TOKYO – residents in the northeast Japan on Sunday cleaned up clutter and rubble in shops and houses after a strong earthquake trigger a landslide on a freeway, damage buildings and parts of high-speed trains, and cause power outages for thousands of people.
The 7.3 magnitude tremor late Saturday rocked the quake-prone areas of Fukushima and Miyagi prefectures, hit by a powerful earthquake 10 years ago that triggered a tsunami and meltdown in a nuclear power plant.
More than 140 people suffered mostly minor injuries, many of them from falling objects and cuts when stepping on broken glass. Three people have been confirmed with serious injuries, but there have been no reports of fatalities, said cabinet chief Katsunobu Kato.
Tokyo Electric Power Co., the utility company for the Fukushima Dai-ichi nuclear power plant that was hit by the March 2011 disaster, said the water used to cool spent fuel rods near the reactors was spilled due to the shaking. However, according to TEPCO, there were no radiation leaks or other irregularities.
The quake did not cause a tsunami as the epicenter was 55 kilometers below the ocean.
Noriko Kamaya, a spokesman for the Japan Meteorological Agency, said at a news conference that the quake is being viewed as an aftershock of the 9.1 magnitude quake in 2011.
Power was restored early Sunday, although some high-speed trains were still out. East Japan Railway Co. said the north coast bullet train would be suspended until Monday due to damage to its facility.
Tv and video shared on social media showed boxes, books and other items scattered on the floor. In the northern city of Soma in Fukushima, a roof of a Buddhist temple collapsed.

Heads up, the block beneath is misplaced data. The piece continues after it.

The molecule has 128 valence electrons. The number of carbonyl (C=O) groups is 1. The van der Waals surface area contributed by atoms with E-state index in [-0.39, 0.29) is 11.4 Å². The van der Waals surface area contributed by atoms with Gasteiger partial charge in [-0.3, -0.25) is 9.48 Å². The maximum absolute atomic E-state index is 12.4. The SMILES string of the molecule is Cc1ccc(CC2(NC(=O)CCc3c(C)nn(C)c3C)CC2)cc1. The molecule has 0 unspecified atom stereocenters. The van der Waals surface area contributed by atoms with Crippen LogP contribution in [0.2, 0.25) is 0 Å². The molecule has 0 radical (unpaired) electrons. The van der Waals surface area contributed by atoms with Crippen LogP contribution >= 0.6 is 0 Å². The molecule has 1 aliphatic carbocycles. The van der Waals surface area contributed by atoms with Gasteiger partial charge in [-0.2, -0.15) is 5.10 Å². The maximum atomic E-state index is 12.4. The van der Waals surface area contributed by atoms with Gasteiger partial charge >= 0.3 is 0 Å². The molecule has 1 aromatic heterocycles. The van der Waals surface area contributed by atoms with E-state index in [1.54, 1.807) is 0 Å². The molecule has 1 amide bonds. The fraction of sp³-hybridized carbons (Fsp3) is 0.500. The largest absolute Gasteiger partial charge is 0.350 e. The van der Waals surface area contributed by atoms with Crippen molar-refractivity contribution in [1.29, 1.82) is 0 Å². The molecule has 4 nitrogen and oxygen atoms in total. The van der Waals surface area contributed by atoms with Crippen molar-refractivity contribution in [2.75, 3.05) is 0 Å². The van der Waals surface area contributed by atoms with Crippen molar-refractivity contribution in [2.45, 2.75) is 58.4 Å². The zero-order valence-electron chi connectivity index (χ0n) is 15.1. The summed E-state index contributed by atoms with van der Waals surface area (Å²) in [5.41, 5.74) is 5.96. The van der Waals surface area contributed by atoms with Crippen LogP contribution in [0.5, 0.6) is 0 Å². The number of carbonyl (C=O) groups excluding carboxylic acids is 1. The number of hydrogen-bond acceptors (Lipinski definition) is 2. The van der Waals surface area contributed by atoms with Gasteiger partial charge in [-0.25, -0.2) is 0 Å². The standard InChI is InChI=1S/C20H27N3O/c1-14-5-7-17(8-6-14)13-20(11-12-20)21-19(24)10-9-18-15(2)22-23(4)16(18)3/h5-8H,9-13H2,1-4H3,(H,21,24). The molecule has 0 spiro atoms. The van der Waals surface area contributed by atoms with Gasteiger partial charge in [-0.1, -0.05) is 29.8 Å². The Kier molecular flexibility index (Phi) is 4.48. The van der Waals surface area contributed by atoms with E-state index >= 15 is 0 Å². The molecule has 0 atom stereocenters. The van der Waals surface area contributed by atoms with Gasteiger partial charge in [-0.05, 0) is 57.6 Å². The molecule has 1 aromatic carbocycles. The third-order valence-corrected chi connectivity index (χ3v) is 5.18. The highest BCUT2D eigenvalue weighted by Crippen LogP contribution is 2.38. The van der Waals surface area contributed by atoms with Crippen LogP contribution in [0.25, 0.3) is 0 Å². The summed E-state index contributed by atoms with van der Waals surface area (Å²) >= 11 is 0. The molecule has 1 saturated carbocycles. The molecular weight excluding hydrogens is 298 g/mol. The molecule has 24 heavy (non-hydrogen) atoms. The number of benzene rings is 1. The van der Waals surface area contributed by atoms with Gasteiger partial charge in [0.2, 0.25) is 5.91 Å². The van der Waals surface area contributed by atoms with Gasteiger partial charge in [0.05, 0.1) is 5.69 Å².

The workers cleared a major coastal road between Tokyo and the northern cities where a major landslide occurred. Some other streets were also blocked by stones.
The strong rattle on Saturday less than a month before the 10th anniversary of the triple disaster in 2011 was a chilling reminder of the earlier tragedy for residents of the region.
“It started with a slight tremor and then suddenly turned violent,” Yuki Watanabe, a supermarket employee in Minamisoma City, Fukushima, told Asahi newspaper. “I was so scared,” she said, reminding her of the 2011 quake.
As she ran outside, she heard popping noises from behind the shop as glass bottles hit the floor from the shelves.
Experts warned of further aftershocks. Many residents spent the night in evacuation centers, where tents were set up as part of coronavirus protection measures.
Yasutoshi Nishimura, Minister in charge of Economic and Fiscal Policy, expressed his condolences to those who suffered damage and injuries.
“The government will continue to do our best to respond,” he said.
Defense forces have also been mobilized in some areas to provide water.
Yuri Kageyama is on Twitter https://twitter.com/yurikageyama